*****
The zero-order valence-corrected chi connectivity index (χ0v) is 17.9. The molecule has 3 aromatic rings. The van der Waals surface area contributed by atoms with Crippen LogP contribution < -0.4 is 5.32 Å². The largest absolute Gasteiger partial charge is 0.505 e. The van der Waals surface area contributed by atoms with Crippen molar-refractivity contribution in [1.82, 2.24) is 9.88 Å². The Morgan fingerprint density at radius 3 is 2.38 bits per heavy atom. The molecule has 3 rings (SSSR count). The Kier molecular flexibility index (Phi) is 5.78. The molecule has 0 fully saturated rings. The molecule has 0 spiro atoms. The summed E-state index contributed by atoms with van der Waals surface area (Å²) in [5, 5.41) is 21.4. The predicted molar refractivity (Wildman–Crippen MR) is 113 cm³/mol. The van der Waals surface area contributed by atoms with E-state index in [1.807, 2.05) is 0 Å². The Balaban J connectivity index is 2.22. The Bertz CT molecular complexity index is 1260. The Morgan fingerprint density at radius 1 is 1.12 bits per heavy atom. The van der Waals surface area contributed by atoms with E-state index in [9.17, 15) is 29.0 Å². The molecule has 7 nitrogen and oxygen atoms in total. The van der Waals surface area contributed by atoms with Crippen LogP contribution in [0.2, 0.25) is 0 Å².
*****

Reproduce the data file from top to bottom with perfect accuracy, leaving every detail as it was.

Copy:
The zero-order valence-corrected chi connectivity index (χ0v) is 17.9. The molecule has 3 aromatic rings. The van der Waals surface area contributed by atoms with Crippen LogP contribution < -0.4 is 5.32 Å². The largest absolute Gasteiger partial charge is 0.505 e. The van der Waals surface area contributed by atoms with Crippen molar-refractivity contribution in [1.82, 2.24) is 9.88 Å². The Morgan fingerprint density at radius 3 is 2.38 bits per heavy atom. The molecule has 3 rings (SSSR count). The Kier molecular flexibility index (Phi) is 5.78. The molecule has 0 fully saturated rings. The molecule has 0 spiro atoms. The summed E-state index contributed by atoms with van der Waals surface area (Å²) in [5, 5.41) is 21.4. The predicted molar refractivity (Wildman–Crippen MR) is 113 cm³/mol. The van der Waals surface area contributed by atoms with E-state index in [1.807, 2.05) is 0 Å². The Balaban J connectivity index is 2.22. The Bertz CT molecular complexity index is 1260. The Morgan fingerprint density at radius 1 is 1.12 bits per heavy atom. The van der Waals surface area contributed by atoms with E-state index in [9.17, 15) is 29.0 Å². The molecule has 7 nitrogen and oxygen atoms in total. The van der Waals surface area contributed by atoms with Crippen LogP contribution in [0.2, 0.25) is 0 Å².